Sunchoke on this

Post to Twitter Post to Facebook Send Gmail

All the problems in our food supply – agricultural, nutritional, political – can be traced back to one unfortunate truth about the human condition.

Literally. Every problem. One truth. And I’m going to tell you what it is.

Ready? Here it is: Jerusalem artichokes are not delicious.

I know, I know. You don’t believe me yet – I mean, you believe that they’re not delicious, but you don’t believe that’s the source of every problem in our food supply. But you will. Oh, you will.

Before we get to Jerusalem artichokes and their lack of deliciousness, we have to talk about plants that *are* delicious. And there are so many! Strawberries. Tomatoes. Basil. All delicious. Ditto asparagus, peaches, and sugar snap peas. Then there are the plants that not everyone would classify as delicious, but are definitely edible and sometimes tasty, like collards and green peppers, broccoli and lima beans.

But all of those plants, and almost every other produce section denizen you’d care to name, have one thing in common: they’re high-maintenance. The things we love to eat are tender plants. They like to be coddled and fed, sheltered and protected. They are sissies. We’d have no strawberries, no tomatoes, no eggplant, if those plants had to fend for themselves. This is a problem that comes home to every one of us who tries to grow food. I don’t care if you’re growing thousands of acres of corn, or a windowbox of cilantro – you know that your crop is utterly dependent on you.

Every now and then, though, you’ll hear about a plant – a bona fide, edible plant – that can hold its own. You plant it once, and it comes back every year, stronger. The nice lady at the garden store warns you not to plant it too close to your tender plants, because it’ll take over.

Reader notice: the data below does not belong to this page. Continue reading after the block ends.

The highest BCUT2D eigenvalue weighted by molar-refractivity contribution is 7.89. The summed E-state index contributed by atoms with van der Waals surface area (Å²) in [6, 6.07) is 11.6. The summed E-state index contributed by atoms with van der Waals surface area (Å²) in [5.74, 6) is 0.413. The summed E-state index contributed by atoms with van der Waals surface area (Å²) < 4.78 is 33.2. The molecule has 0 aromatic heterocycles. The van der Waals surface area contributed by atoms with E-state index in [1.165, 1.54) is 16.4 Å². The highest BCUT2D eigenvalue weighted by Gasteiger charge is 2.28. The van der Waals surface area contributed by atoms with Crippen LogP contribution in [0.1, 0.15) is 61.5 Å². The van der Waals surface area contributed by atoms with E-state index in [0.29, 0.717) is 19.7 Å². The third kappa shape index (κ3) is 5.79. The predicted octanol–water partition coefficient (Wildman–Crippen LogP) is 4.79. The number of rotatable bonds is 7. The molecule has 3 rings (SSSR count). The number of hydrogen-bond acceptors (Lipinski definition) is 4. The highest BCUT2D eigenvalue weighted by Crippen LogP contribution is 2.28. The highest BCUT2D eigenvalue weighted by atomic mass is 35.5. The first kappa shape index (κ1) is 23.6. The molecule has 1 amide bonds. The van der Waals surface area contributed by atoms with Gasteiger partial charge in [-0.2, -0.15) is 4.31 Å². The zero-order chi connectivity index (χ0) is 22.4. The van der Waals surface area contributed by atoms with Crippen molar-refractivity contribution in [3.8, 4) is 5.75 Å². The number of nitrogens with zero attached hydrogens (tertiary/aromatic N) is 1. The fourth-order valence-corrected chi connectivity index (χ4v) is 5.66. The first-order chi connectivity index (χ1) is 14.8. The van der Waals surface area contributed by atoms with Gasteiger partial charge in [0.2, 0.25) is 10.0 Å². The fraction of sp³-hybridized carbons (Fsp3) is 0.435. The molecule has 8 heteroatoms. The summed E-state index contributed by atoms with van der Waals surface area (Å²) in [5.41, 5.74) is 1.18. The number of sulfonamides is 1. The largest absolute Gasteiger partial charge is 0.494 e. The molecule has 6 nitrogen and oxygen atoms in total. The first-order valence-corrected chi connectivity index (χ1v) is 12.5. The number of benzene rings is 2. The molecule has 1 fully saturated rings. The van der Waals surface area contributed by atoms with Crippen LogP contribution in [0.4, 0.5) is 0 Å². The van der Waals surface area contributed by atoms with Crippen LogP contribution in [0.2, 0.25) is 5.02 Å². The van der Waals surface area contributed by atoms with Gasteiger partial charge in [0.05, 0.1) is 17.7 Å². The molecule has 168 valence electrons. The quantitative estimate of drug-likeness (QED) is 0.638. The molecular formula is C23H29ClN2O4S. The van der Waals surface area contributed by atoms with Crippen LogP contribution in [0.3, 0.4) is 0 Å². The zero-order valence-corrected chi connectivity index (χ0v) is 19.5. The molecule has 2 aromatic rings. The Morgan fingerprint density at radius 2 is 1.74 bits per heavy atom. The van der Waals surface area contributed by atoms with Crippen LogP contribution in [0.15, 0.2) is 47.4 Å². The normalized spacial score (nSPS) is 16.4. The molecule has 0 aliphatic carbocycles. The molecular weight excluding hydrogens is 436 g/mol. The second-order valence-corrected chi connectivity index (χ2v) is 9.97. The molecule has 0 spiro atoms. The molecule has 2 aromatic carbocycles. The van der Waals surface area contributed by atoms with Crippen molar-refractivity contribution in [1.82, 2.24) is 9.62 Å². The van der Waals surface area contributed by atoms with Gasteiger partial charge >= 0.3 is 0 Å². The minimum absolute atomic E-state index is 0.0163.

And that is what I like to hear: It’ll take over. In the Venn diagram of plants we like to eat, and plants that fend for themselves, there is very little overlap. But that little sliver is where I live.

I first found that sliver as a kid, growing up in a raised ranch in Poughkeepsie, New York, with parents who weren’t horticulturally inclined. Some tomato plants went in on the south-facing side of the house for at least a couple of years, but I don’t remember any actual tomatoes.

What I do remember is mint.

Mint is one of those take-over plants. Plant it once, and it comes back next year bigger, better, and mintier. We had a big, healthy, aromatic patch of it.

Fast forward three decades, to my next gardening experience. Well, actually, to Kevin. Kevin has been responsible for all my adult gardening experiences. And Kevin has much more horticultural fortitude than I do. He’s willing to tackle the sissy plants.

And so, when we lived in New York, we grew tomatoes and cucumbers in whiskey barrels on the roof of our apartment building. When we moved to Cape Cod, a garden was one of the first improvements we made to our property. We’ve grown a lot of food here.

But it ain’t easy. Check the handy-dandy USDA geological database, and you’ll find that our house is built on what’s called ‘Carver coarse sand.’ You don’t need to understand the ‘Carver’ part (hell, I don’t) because the ‘coarse’ and the ‘sand’ are perfectly adequate descriptions of what we’re trying to grow vegetables in. We amend and amend and amend, but the Carver coarse sand, with an assist from the hilly terrain (down which most of our amendments tend to slide), defeats most of our best efforts.

Which is why, last year, we tried a new approach. We’d restrict our sissy-plant garden to the raised beds and the hoophouse, where we had some control over the soil. In our sloped, uncontained garden, we’d go with edible perennials. Those plants in the sliver in the Venn diagram.

But which ones?

We did some research. Google ‘edible perennials’ and you’ll come up with all sorts of options. Almost all of which are, indeed, perennial. It’s that ‘edible’ part that turns out to be problem. Lots of plants are technically edible. Tasty is another story entirely. Lists of edible perennials are filled with plants nicknamed “poor man’s spinach.”

I have a little tip for those of you considering edible perennials. Thing’s get called “poor man’s spinach” because they are not as good as spinach. If they were as good as spinach, they’d have their own, more dignified name. “Chard,” for example. Or “escarole.” “Poor man’s” is a tip-off.

We were insufficiently tipped off, and one of those poor-man’s plants, Good King Henry, went in (poor men, it appears, are stuck with hairy, nasty greens). So did sorrel. Sweet Cecily. Rhubarb, of course. And Jerusalem artichokes.

Jerusalem artichokes. Worst vegetable ever. Except maybe kohlrabi.

Jerusalem artichokes. Worst vegetable ever. Except maybe kohlrabi.